New hopes

“This city chose hip-hop,” says Leonard Favela, aka DJ Lenyrd Spinyrd to a crowded living room on 36th Street. “Hip-hop came as an art form, and it got adopted in San Anto, and this is how we do it. This is our representation of it.” Over the years, the hip-hop cosmos has been dotted with Latino influences ranging from major constellations such as Big Pun and Cypress Hill to smaller stars like Pitbull and the Beatnuts. The Alamo City itself has had its own share of minor Latino luminaries, including DJ Master Mixing Mando, “Rocket” Ron Hernandez of Drop the Beat fame, and yes, Chingo Bling. This month, two of San Antonio’s more promising young artists, OBX the Mex and DJ Tech-Neek dropped The New Hope, which posits a shift in the local hip-hop landscape.

“I’ve been doing shows for about six years already so I’ve seen it grow,” says Tech-Neek, who grew up on the city’s South Side. “To me, the San Antonio music scene in general, not just the hip-hop scene, is just so big now, and it’s so spread out. No one’s even having competition for doing shows, and it don’t matter because the crowds are so big and people are coming out now. I think it’s a wonderful thing because everyone’s getting heard.”

“Straight up, there’s some good talent here in San Antonio, but there’s a lot of fucking MySpace rappers,” says OBX, who claims the North-Central part of town “What I mean by that is that’s all they really do. People really need to work hard in putting their shit out and not just putting it on `the website`. It’s definitely a good way, but put some product out, out here in the scene. Do a show. Do something. But I think there’s definitely a lot of talent that I’ve seen. Goddamn, this shit right here is official.”

At 18 tracks with one bonus cut, The New Hope builds on OBX’s proven formula of lyrical wordplay interspersed with cinematic interludes and street talk. Backed by inspired beats and sick cuts from Tech-Neek, OBX’s deep, gravelly voice reaches a new timbre, displaying an evolving comfort with the mic. DBD Family member Sel, who is currently on a 20-year bid, again steals the show with verses that were recorded before his incarceration. As true proponents of hip-hop, OBX and Tech-Neek have been influenced and worked with people of all races, but the fact that The New Hope’s two major architects are Raza is not lost on other members of the hip-hop community.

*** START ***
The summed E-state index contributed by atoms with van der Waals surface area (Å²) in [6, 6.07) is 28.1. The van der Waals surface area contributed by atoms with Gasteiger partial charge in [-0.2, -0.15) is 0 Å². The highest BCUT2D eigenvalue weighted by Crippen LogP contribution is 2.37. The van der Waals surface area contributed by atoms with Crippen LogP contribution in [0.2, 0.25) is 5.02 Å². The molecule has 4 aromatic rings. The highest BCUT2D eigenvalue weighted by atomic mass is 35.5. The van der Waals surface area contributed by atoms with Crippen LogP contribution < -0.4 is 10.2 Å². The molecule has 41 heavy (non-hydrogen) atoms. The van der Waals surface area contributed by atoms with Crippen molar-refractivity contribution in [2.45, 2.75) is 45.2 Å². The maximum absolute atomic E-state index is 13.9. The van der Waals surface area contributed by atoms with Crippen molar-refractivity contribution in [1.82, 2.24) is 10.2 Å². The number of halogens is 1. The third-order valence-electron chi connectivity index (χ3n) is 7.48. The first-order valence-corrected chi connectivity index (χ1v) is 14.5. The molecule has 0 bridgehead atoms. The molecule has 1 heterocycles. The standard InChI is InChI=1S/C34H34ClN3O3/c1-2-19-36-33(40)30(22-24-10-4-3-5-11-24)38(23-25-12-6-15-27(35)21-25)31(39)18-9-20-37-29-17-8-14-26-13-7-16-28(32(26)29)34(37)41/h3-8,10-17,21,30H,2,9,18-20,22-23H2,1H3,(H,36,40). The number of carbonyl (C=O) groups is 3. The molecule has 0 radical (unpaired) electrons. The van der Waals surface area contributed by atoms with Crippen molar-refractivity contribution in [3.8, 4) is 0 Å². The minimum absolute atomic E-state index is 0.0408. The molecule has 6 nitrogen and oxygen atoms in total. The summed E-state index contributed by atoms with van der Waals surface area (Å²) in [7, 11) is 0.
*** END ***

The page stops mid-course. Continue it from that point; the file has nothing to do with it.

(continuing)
“As far as the representation of the city, I’m kind of a little discouraged about it, because the scene is dominated by Latinos, but Latinos are not the face of the city as far as the outside looking in,” say Rick Vega, a Massachusetts transplant who resides on the Northeast side. “There’s only a few people that’s being looked at, but they’re not Latinos. I think that’s part of an identity thing. You’ve got your ‘cholo rappers.’ You’ve got cats that imitate what they see. And then you got dudes like OBX, who’s doing what he’s doing. He’s doing what he feels.”

“It’s more than just rap,” adds Vega. “I personally think that the graf scene here and the DJs and the b-boys are way bigger than the emcees. It takes more skill, in my opinion, to do a piece or to work them tables or hit the ground. It takes more to do that than just write a verse, because right now it’s the thing to be. The thing to be is a rapper.”

Gathered together on a bright Sunday, this Latino contingent of the San Antonio hip-hop community agreed on many things. As the ethnic majority in the city, Latinos must take more accountability for helping build the scene as a whole. More women should be invited to the table and supported as artists and leaders, and sexism in all its forms must be checked. The images of Latino emcees who are simply car-show rappers, blunted rhyme-spitters, and stereotypical reggaeton artists — although respected for what they can provide — must also be challenged.

“The music scene here, the community, shares a common love for music,” say Alvaro Ramirez, aka Itzli, who claims 36th Street and plans to drop an album this summer. “If you find the right people, they’ll be more than willing to work with you. There’s a mutual respect between different genres of music. We don’t need to stick to those generalizations that the corporate media tries to sit upon us. What you hear on the airwaves now, on the radio, the garbage that you hear, the poison, it caters to money. To me it shouldn’t be about money. To me the glorification of materialism and apathy is not true hip-hop. I’m for the culture.”

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